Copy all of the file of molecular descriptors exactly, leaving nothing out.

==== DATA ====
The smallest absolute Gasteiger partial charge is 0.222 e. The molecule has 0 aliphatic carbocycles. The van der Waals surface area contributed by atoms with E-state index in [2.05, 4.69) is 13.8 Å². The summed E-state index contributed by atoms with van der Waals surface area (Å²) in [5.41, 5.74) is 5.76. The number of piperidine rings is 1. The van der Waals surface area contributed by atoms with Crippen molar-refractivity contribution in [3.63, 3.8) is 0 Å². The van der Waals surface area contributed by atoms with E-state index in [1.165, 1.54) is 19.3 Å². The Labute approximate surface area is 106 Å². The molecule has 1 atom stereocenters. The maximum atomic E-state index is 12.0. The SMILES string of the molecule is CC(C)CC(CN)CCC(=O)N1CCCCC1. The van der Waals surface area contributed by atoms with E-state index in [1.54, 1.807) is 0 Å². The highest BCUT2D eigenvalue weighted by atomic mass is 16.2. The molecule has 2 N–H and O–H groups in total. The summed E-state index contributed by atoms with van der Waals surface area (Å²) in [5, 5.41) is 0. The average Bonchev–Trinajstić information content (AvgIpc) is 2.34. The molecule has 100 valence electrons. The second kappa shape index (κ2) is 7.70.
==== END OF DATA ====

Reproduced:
The smallest absolute Gasteiger partial charge is 0.222 e. The molecule has 0 aliphatic carbocycles. The van der Waals surface area contributed by atoms with E-state index in [2.05, 4.69) is 13.8 Å². The summed E-state index contributed by atoms with van der Waals surface area (Å²) in [5.41, 5.74) is 5.76. The number of piperidine rings is 1. The van der Waals surface area contributed by atoms with Crippen molar-refractivity contribution in [3.63, 3.8) is 0 Å². The van der Waals surface area contributed by atoms with E-state index in [1.165, 1.54) is 19.3 Å². The Labute approximate surface area is 106 Å². The molecule has 1 atom stereocenters. The maximum atomic E-state index is 12.0. The SMILES string of the molecule is CC(C)CC(CN)CCC(=O)N1CCCCC1. The van der Waals surface area contributed by atoms with E-state index in [1.54, 1.807) is 0 Å². The highest BCUT2D eigenvalue weighted by atomic mass is 16.2. The molecule has 2 N–H and O–H groups in total. The summed E-state index contributed by atoms with van der Waals surface area (Å²) in [5, 5.41) is 0. The average Bonchev–Trinajstić information content (AvgIpc) is 2.34. The molecule has 100 valence electrons. The second kappa shape index (κ2) is 7.70.